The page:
Earlier today in Paris, Jean Arnault, the head of the watchmaking division at Louis Vuitton, made significant announcements. The first announcement is the introduction of the newly re-imagined Tambour watch collection, while the second news is about the brand's decision to gradually phase out its entry-level watch line in favor of smaller production, higher-end models. Louis Vuitton aims to focus on creating prestigious watches, including the personalized million-dollar-plus timepieces for elite clients, produced at their Swiss La Fabrique du Temps watchmaking manufacture.
The new Tambour watch collection represents Jean Arnault's vision of creating a highly competent and well-respected integrated bracelet watch within Louis Vuitton. In recent years, it has become trendy for serious watchmakers to offer men's jewelry bracelet watches reminiscent of Gerald Genta's iconic designs from the 1970s. Brands like Audemars Piguet with their Royal Oak and Patek Philippe with their Nautilus have achieved great success in this space.
Recognizing the significance of this trend, Louis Vuitton, which also owns the Gerald Genta name, is producing a watch that appeals to serious watch enthusiasts. While Louis Vuitton has been known for its top-level haute horology, it seeks to expand its reach and capture the attention of a wider audience who appreciates fine timepieces. The Tambour aims to be an enthusiast's choice, aligning with the modern landscape of watch appreciation that has evolved significantly since the collection's initial launch in 2002.
The 2023 Tambour, named after the French word for "drum" due to its case shape, debuts without a special name, simply known as the "Louis Vuitton Tambour." The collection includes five versions, featuring two steel models, a two-tone steel and gold model, as well as all-solid 18k yellow or 18k rose gold variations. Every aspect of these watches has been meticulously crafted and redesigned, from the dial and case to the bracelet and movement. Viewing these watches in person is crucial to fully appreciate their beauty, as images alone can be deceiving.
For instance, the "Louis Vuitton" name on the bezel appears prominent in marketing images but is actually subtle and barely visible without close inspection. The Tambour's dial is particularly impressive, playing with light and offering a familiar, legible, and luxurious design. Louis Vuitton draws inspiration from famous three-hand watches, incorporating vintage elements while infusing the collection with its own history, Parisian culture, and watchmaking legacy.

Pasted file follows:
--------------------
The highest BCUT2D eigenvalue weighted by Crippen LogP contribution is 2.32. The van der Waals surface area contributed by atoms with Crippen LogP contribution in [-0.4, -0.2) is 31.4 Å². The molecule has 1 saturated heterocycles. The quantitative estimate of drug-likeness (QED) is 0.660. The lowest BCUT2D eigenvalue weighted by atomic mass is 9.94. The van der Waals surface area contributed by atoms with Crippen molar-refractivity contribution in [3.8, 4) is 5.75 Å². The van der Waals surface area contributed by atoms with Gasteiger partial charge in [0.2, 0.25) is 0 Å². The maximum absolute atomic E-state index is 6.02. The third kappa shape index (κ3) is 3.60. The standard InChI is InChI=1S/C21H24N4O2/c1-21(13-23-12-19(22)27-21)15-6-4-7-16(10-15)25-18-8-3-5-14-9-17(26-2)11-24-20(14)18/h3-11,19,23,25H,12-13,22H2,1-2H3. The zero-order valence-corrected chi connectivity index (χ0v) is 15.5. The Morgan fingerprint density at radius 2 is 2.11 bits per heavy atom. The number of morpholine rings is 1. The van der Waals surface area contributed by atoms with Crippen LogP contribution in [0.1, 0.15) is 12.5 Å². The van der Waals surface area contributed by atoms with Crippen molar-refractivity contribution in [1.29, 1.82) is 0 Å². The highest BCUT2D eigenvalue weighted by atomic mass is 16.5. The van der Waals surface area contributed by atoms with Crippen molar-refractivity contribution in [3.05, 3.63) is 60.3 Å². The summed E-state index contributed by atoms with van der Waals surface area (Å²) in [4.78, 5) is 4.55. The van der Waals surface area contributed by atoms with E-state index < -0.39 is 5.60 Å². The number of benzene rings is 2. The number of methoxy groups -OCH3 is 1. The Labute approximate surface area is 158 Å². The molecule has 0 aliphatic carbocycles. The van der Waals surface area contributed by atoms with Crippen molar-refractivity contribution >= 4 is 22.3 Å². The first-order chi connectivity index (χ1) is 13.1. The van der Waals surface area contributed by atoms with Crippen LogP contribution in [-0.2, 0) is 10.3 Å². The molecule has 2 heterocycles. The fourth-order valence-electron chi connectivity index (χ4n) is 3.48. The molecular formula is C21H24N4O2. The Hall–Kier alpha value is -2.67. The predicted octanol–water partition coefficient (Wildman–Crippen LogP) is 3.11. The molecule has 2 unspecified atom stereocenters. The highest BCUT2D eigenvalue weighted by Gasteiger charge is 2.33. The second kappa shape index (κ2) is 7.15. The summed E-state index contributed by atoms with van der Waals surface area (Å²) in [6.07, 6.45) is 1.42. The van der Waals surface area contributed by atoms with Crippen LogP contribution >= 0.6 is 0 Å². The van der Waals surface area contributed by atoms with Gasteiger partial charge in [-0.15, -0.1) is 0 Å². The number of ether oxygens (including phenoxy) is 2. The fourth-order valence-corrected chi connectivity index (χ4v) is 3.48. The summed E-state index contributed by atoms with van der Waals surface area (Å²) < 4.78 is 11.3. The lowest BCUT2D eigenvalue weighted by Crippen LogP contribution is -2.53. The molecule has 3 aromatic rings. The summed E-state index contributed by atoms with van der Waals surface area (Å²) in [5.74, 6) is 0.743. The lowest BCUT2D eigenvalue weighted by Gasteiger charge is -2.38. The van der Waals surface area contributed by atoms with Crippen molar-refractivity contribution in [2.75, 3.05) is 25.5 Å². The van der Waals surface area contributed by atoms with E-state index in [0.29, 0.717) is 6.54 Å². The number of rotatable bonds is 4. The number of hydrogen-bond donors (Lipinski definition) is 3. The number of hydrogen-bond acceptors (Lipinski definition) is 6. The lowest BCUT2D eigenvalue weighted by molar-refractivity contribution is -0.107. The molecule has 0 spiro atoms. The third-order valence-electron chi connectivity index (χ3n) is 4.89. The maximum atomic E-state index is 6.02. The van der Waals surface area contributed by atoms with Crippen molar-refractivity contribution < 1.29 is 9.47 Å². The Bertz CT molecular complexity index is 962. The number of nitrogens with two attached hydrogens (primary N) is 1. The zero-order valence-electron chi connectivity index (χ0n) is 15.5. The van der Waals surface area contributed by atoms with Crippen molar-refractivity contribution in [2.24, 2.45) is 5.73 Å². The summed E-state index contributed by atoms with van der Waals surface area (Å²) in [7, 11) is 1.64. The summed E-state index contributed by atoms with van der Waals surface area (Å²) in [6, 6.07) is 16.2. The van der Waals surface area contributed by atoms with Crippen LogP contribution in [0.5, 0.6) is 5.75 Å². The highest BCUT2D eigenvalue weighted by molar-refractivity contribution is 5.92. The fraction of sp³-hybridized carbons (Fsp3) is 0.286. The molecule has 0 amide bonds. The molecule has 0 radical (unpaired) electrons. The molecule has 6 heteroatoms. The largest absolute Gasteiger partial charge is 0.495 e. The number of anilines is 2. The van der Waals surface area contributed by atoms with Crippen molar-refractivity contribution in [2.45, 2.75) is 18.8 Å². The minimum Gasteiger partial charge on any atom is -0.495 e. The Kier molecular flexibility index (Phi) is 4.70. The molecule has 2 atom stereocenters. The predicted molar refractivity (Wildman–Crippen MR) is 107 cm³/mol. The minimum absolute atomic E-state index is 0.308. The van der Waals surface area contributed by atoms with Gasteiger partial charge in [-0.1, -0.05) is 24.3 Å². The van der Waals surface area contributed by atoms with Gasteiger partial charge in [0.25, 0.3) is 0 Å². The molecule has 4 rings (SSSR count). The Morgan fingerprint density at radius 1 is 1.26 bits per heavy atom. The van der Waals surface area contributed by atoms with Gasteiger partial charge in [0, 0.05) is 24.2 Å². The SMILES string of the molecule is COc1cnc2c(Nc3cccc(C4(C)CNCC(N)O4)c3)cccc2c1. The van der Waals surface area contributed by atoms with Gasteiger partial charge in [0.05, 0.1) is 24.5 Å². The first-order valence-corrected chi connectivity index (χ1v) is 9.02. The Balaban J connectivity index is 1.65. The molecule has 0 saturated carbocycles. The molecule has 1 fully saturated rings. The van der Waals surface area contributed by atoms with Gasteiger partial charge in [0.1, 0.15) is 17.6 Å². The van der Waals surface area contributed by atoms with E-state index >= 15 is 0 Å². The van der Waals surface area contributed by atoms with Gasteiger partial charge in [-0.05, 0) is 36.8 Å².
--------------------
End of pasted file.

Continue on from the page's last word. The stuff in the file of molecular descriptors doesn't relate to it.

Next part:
Despite his relative youth, Jean Arnault has demonstrated exceptional taste and popularity within the elite timepiece space. His understanding of market trends and personal interests is evident in the Tambour collection, which blends Louis Vuitton's DNA with contemporary fine watchmaking trends. While the Tambour case shape remains, it has been reimagined in a unique form that sets it apart from its predecessors.
With a width of 40mm, the case wears smaller due to its lugless structure and thin 8.3mm thickness. Louis Vuitton emphasizes that the watch wears even smaller, akin to a 5 or 6mm timepiece. While primarily a men's watch, the Tambour's design also appeals to women seeking a more moderately sized yet still masculine timepiece.
The bracelet is a focal point of the new Tambour, elegantly merging with the case design. Louis Vuitton has successfully created a novel bracelet design that stands out from the competition. The brand's decision to use curved tapering links, as opposed to straight lines, reflects their commitment to avoiding shortcuts and pursuing more complex production and finishing techniques. The Tambour's bracelet is thin and comfortable, complementing the overall wearability of the watch. However, there is room for further research and development in the deployment clasp, an area where Louis Vuitton can differentiate itself and showcase its commitment to innovation.
Powering the new Tambour watches is the caliber LTF023, Louis Vuitton's first in-house designed three-hand automatic movement. Developed in collaboration between La Fabrique du Temps in Geneva and Les Cercle des Horlogers in La Chaux-de-Fonds, this 4.3mm thick movement incorporates special systems intended for highly complicated watches.
It boasts unique features such as a distinctive escapement and a smooth manual winding experience through the crown. Operating at 4Hz with a 50-hour power reserve, the movement's aesthetics are remarkable, featuring frosted bridge surfaces and a guilloche-engraved micro-rotor made of solid gold. The movement indicates only the time, accompanied by a subsidiary second indicator.
Notably, the movement in the Tambour is certified as a Chronometer by the Geneva Observatory (TIMELAB Foundation), with a similar performance and rate result test to the ISO 3159 standard. Although it does not strictly meet the requirements for the Poincon de Geneve due to certain parts being produced outside the canton of Geneva, the Tambour's movement represents exceptional accuracy and reliability. The movement can be admired through the sapphire crystal caseback, and the watch itself is water-resistant to 50 meters.